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Tuesday, 28 September 2010
Page: 35

Ms GILLARD (Prime Minister) (5:57 PM) —I move:

That the House record its deep regret at the deaths of Private Nathan Bewes, Trooper Jason Brown, Private Tomas Dale, Private Grant Kirby and Lance Corporal Jared MacKinney while on combat operations in Afghanistan and places on record its appreciation of their service to our country and tenders its profound sympathy to their families and friends in their bereavement.

On behalf of the whole House I extend heartfelt sympathy to Private Nathan Bewes’s parents Gary and Kay, his sister Stephanie, and his partner Alice Walsh; to Trooper Jason Brown’s parents Graham and Ann and his sister Stephanie; to Private Tomas Dale’s parents Karen and David and his brothers Samuel and Joe; to Private Grant Kirby’s parents Jo-anne, Gary and Dianne, his sister Lauren, his brothers Luke and Shaun, his former partner Edwina and his two daughters Isabella and Madeleine; and to Lance Corporal Jared MacKinney’s wife Beckie, his daughter Annabell and his son Noah, his parents Terry, Jane and Ian and his siblings Caleb, Jordan, Meg and Charlotte.

I also want to express my deepest sympathy to the extended family and friends of these five brave men, including the members of their respective units, whose service in Afghanistan has been so distinguished. Our thoughts are with them as they come to terms with the loss of their mates.

As all members know, these five fine men have already been brought home and laid to rest, but it is important that we the people’s representatives remember their sacrifice here in the heart of our nation’s democracy. We must always be grateful, because a nation that allows itself to forget is not worthy of the legacy they have left to us. But we will not forget. We will remember these five men who came from different suburbs and towns, attended different schools and held different beliefs but who came together in the fellowship of our Defence Force, united by a single ideal: to serve our nation in the noble profession of arms. They did so willingly, because every member of the Australian Defence Force is a volunteer. They deliberately chose a life of hardship and danger, and there can be no greater sacrifice than that which is freely made for others.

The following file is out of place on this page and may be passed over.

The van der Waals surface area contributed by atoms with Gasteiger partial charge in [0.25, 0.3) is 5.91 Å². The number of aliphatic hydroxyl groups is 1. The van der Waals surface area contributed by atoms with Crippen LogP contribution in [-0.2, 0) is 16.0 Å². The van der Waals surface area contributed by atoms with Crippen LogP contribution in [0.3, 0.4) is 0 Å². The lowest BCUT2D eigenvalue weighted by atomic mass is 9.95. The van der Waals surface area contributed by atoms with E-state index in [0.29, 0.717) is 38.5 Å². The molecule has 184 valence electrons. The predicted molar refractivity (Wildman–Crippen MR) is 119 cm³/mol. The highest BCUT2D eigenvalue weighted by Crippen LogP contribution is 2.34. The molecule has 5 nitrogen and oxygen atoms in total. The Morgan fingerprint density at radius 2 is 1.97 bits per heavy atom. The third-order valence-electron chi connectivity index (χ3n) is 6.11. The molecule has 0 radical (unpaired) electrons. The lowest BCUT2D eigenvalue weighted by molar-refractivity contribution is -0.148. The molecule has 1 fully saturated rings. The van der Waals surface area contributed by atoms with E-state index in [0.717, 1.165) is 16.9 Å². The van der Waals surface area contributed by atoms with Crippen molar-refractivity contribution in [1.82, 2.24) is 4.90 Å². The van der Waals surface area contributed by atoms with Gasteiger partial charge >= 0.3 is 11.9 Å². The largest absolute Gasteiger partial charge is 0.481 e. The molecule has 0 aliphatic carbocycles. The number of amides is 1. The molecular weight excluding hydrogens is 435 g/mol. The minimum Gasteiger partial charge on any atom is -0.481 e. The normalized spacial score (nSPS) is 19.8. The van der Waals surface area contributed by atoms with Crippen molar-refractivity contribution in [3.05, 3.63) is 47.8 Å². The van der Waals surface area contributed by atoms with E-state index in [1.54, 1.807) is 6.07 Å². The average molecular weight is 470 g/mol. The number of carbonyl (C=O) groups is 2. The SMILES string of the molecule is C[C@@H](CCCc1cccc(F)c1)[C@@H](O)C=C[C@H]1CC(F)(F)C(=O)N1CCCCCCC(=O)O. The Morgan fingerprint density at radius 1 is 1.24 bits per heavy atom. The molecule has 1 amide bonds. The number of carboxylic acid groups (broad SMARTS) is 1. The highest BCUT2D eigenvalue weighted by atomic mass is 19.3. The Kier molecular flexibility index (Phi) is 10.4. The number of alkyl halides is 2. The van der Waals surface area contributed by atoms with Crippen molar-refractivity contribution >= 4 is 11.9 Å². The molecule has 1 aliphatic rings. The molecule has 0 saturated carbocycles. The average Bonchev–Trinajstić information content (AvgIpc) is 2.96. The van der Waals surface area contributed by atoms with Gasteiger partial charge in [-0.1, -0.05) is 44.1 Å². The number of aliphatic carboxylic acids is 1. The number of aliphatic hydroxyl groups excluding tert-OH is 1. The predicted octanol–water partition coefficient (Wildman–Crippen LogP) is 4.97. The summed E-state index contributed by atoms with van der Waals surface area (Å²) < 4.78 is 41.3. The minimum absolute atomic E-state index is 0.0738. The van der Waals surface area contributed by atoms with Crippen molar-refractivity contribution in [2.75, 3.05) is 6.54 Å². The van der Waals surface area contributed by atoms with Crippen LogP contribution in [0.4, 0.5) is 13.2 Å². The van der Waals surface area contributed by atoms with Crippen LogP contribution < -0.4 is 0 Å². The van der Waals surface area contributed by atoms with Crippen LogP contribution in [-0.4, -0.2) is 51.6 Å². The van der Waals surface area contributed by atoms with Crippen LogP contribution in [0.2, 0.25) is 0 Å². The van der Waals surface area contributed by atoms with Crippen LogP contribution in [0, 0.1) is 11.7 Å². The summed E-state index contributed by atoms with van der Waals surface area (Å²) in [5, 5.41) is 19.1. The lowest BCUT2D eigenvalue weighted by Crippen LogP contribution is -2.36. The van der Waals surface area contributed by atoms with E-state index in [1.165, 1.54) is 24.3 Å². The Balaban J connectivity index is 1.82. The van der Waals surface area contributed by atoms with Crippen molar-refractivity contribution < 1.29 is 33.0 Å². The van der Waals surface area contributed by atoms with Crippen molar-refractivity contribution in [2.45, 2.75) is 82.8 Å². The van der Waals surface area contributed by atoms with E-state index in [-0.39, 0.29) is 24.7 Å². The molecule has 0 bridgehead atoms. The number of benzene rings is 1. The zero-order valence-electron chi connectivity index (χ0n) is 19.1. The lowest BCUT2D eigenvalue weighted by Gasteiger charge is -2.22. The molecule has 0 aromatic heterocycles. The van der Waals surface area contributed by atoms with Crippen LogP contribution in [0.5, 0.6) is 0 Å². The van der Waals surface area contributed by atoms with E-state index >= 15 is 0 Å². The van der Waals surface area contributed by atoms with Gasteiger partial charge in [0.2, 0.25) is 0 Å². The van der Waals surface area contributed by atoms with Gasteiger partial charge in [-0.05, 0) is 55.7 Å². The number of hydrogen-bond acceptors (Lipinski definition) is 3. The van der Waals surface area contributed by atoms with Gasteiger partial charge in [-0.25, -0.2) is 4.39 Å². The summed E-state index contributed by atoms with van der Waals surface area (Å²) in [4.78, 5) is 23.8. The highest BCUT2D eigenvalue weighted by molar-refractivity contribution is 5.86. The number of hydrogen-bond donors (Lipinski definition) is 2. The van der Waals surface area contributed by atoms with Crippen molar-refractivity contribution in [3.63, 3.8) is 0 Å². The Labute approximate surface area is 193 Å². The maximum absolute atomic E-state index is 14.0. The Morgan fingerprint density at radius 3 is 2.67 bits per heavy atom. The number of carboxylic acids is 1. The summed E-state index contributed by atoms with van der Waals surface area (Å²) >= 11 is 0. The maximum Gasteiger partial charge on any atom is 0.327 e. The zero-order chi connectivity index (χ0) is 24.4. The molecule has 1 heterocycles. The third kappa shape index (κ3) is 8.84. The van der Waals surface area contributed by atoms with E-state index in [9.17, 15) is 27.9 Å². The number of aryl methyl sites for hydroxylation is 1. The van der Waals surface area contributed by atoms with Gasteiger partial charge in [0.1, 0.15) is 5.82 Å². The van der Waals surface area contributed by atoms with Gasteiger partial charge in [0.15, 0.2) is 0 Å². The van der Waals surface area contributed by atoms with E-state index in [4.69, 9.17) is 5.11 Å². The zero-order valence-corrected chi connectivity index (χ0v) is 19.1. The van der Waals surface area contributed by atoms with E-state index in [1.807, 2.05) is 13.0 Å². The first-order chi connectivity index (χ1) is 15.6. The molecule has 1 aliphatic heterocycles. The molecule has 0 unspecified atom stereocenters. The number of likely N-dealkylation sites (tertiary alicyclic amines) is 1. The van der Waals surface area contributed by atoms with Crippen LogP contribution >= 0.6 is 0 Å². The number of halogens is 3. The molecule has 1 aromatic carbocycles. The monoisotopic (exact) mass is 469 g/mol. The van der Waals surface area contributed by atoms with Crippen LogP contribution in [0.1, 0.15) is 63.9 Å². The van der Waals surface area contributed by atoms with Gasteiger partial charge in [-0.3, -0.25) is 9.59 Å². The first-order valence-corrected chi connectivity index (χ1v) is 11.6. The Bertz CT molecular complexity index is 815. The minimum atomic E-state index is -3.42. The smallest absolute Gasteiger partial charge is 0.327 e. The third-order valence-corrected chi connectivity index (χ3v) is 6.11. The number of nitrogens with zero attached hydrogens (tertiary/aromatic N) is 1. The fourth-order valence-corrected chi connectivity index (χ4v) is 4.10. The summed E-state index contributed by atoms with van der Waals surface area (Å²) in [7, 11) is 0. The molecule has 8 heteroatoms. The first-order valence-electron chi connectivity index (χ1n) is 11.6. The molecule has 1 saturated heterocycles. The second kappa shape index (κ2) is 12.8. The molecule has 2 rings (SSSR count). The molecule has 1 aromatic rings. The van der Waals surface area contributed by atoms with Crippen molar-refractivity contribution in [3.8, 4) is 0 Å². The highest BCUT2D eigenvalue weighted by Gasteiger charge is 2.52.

I know that not every Australian, or indeed every member of this parliament, accepts the wisdom of our presence in Afghanistan. That is why we will have an open and intelligent debate on the subject, worthy of a free and sovereign parliament. In that debate the government will steadfastly defend its policy that Afghanistan is a necessary engagement directly linked to Australia’s security needs. We will restate our position that no Australian soldier will stay in Afghanistan a day longer than is necessary to do the job. That is, of course, a debate for another time.

Today we honour the courage of these men and their 16 colleagues who made the supreme sacrifice before them. We reaffirm that every soldier who serves at the behest of an elected government goes with the guarantee that they will be sustained in the field and also when they return. That is especially so for those who are wounded or traumatised—to them we owe unstinting support. We owe also a special duty to the bereaved, because the five men we honour today have all left parents, siblings and friends, along with two widows and four fatherless children who will be embraced by a lifetime of care and support. Above all, we owe a debt of honour to those who gave their best years and the full measure of their future hopes for our sake. Grant Kirby was 35; Jason Brown and Jared MacKinney were 29 and 28; Nathan Bewes, 23; and Tomas Dale, 21. Soon their names will be inscribed at the Australian War Memorial, joining them forever to the ranks of the Anzac legend, where they belong. Over the century to come I am certain that no year will pass without a comrade or loved one coming to Canberra and placing a poppy next to their names on the Roll of Honour, because the truth is that, as Australians, we do not forget. We remember our own. We remember their courage and their sacrifice and their very clear sense that in this world there are things worth fighting for and things worth dying for. A country that can count such men amongst its people is a very fortunate nation indeed.

Today we recall these fine men as they were a few short weeks ago: fit and strong, highly trained, much loved by their families and so very proud of serving in the Anzac tradition. They left as soldiers and we welcomed them back as heroes: home for good, at peace forever and remembered always. I commend the motion to the House.

Honourable members—Hear, hear!